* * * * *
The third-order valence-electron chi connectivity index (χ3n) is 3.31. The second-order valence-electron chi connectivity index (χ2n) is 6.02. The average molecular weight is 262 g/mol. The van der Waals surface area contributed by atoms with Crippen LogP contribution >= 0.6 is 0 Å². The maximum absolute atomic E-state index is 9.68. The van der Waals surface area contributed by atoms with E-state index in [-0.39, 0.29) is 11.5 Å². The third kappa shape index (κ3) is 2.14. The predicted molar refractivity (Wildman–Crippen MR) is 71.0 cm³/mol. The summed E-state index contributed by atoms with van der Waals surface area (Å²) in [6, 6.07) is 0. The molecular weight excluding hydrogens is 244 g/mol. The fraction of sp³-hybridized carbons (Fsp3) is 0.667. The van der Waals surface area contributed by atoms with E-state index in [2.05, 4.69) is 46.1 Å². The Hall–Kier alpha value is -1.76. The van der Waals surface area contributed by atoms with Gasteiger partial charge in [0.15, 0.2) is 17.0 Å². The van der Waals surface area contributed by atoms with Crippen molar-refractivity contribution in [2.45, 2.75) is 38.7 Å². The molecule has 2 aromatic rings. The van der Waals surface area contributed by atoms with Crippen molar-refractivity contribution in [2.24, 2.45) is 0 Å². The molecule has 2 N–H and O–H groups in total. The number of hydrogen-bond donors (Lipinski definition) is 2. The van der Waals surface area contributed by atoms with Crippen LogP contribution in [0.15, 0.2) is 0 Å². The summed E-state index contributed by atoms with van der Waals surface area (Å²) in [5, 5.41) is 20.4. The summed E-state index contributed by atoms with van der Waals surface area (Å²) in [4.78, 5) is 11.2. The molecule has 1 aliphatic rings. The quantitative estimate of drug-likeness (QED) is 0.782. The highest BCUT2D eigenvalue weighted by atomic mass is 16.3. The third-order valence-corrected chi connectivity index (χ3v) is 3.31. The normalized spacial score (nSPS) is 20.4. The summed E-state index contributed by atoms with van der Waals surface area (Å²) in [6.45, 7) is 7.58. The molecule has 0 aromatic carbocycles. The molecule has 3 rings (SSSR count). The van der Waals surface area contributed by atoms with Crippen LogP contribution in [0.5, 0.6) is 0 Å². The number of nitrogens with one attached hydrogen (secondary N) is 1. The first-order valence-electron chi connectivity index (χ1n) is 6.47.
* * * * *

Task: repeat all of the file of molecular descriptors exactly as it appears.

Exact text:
The third-order valence-electron chi connectivity index (χ3n) is 3.31. The second-order valence-electron chi connectivity index (χ2n) is 6.02. The average molecular weight is 262 g/mol. The van der Waals surface area contributed by atoms with Crippen LogP contribution >= 0.6 is 0 Å². The maximum absolute atomic E-state index is 9.68. The van der Waals surface area contributed by atoms with E-state index in [-0.39, 0.29) is 11.5 Å². The third kappa shape index (κ3) is 2.14. The predicted molar refractivity (Wildman–Crippen MR) is 71.0 cm³/mol. The summed E-state index contributed by atoms with van der Waals surface area (Å²) in [6, 6.07) is 0. The molecular weight excluding hydrogens is 244 g/mol. The fraction of sp³-hybridized carbons (Fsp3) is 0.667. The van der Waals surface area contributed by atoms with E-state index in [2.05, 4.69) is 46.1 Å². The Hall–Kier alpha value is -1.76. The van der Waals surface area contributed by atoms with Gasteiger partial charge in [0.15, 0.2) is 17.0 Å². The van der Waals surface area contributed by atoms with Crippen molar-refractivity contribution in [2.45, 2.75) is 38.7 Å². The molecule has 2 aromatic rings. The van der Waals surface area contributed by atoms with Crippen molar-refractivity contribution in [2.24, 2.45) is 0 Å². The molecule has 2 N–H and O–H groups in total. The number of hydrogen-bond donors (Lipinski definition) is 2. The van der Waals surface area contributed by atoms with Crippen LogP contribution in [0.15, 0.2) is 0 Å². The summed E-state index contributed by atoms with van der Waals surface area (Å²) in [5, 5.41) is 20.4. The summed E-state index contributed by atoms with van der Waals surface area (Å²) in [4.78, 5) is 11.2. The molecule has 1 aliphatic rings. The quantitative estimate of drug-likeness (QED) is 0.782. The highest BCUT2D eigenvalue weighted by atomic mass is 16.3. The third-order valence-corrected chi connectivity index (χ3v) is 3.31. The normalized spacial score (nSPS) is 20.4. The summed E-state index contributed by atoms with van der Waals surface area (Å²) in [6.45, 7) is 7.58. The molecule has 0 aromatic carbocycles. The molecule has 3 rings (SSSR count). The van der Waals surface area contributed by atoms with Crippen LogP contribution in [0.5, 0.6) is 0 Å². The number of nitrogens with one attached hydrogen (secondary N) is 1. The first-order valence-electron chi connectivity index (χ1n) is 6.47.